By Harlan Garbell
As young students, Americans learn that the most consequential presidents in our history were, generally speaking, George Washington, Abraham Lincoln, and Franklin Delano Roosevelt.
I believe there is a good chance that Donald Trump will also become one of the most consequential presidents in our history — albeit for dramatically different reasons.
Whereas Washington, Lincoln, and FDR all stood at the precipice of history and preserved the territorial and/or the political integrity of the nation, Trump is now standing at a similar historical junction and is sabotaging the political, constitutional, and moral integrity of the nation. Am I being overdramatic? After all, I have lived through McCarthyism, the Cuban missile crisis, the JFK and other assassinations, Vietnam, Watergate, major recessions, 9/11, Afghanistan, Iraq, and so forth. However, I don’t think so.
Like most every other American, I have taken for granted the protections of the Constitution. Yes, there have been several efforts in the past to undermine these freedoms but the centripetal forces of our democratic institutions have managed to keep the United States on a relatively even course. However, there is glaring evidence that these forces are coming undone.
What will cause the disabling (or perhaps, more alarmingly, the disintegration) of our democracy is the hallmark of the Trump era — the institutionalization and normalization of corruption. Yes, this country has always had episodes of corruption (Teapot Dome, Watergate), but the self-correcting mechanisms under our system of checks and balances typically prevailed. Congress, the judicial branch, and a free press (the “fourth estate”) were available to provide corrective measures and punish the corrupt offenders. But what happens when those same institutions become corrupt themselves?
The ongoing House impeachment inquiry has highlighted the latest example of Trump’s corruption — his extortion/bribery scheme to withhold needed military assistance to Ukraine unless the president of that country publicly announced an investigation of Joe Biden. But there are many other examples — for instance, his brazen use of his properties to host foreign governments, which is directly prohibited by the Constitution. And, of course, preceding these scandals was the Mueller investigation into collusion and obstruction of justice involving Russian interference in the 2016 presidential election.
Unless more dramatic revelations emerge from the impeachment inquiry, there is little likelihood that intimidated (and cowardly) Republican senators will vote to remove from office a flagrantly corrupt president. This makes these senators corrupt themselves as they swore an oath to the Constitution.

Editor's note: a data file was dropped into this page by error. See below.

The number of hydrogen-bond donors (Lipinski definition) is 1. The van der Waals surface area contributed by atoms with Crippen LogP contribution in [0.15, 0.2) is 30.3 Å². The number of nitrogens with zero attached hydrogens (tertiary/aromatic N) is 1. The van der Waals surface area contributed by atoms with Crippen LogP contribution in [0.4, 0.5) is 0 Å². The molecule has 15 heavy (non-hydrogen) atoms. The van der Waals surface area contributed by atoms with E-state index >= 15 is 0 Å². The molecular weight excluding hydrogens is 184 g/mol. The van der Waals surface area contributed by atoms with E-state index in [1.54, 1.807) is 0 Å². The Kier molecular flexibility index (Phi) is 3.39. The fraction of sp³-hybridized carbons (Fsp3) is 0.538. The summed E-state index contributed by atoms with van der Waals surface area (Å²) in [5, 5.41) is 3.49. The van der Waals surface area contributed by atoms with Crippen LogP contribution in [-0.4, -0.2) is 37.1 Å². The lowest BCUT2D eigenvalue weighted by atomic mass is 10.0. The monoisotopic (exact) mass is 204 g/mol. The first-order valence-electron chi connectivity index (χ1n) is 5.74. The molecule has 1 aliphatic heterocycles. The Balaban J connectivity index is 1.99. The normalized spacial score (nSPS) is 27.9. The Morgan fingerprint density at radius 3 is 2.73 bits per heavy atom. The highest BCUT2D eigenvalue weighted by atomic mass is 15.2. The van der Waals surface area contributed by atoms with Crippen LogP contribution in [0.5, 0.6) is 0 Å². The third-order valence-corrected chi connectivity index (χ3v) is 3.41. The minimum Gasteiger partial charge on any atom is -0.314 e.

The Supreme Court is now a bastion of right-wing ideologues. With the decisions in Bush v. Gore, which handed the presidency to George W. Bush, and Citizens United, which removed restrictions on money in politics, a majority of justices have distorted the law in service to the outcomes they desired. It is no surprise to anyone who has been following the recent Ukraine scandal that the Trump Administration is refusing to cooperate with Congress until its appeals, based on the theory of executive privilege, get to its handpicked jurists at the Supreme Court.
Yes, there is still a free press, but unlike in past scandals, a corrupt “doppelgänger” press now acts as a handmaiden of the Trump Administration. Fox News, Breitbart, Infowars, etc. spread lies, distortions, and “fake news” to less-informed voters so that they won’t know fact from fiction. Lacking credible information to contradict the pro-Trump narrative, these voters succumb more easily to the clarion call to “make America great again.”
Although this may sound overdrawn and exaggerated, the fact is that Germany in the 1920s and 1930s experienced the same dynamics when right-wing publications (e.g. Der Stürmer) helped usher in an era where truth became a victim to the needs of a corrupt and evil regime.
So Trump could very well be as consequential a president as Washington, Lincoln, or FDR. However, his presidency will leave this country weaker, more divided, and less democratic. The other consequential presidents did just the opposite. But trends can be reversed. We still have elections, albeit not free from gerrymandering and voter suppression. This is the challenge of our times. Are the people of our country up to it?
Harlan Garbell is president of HumanistsMN.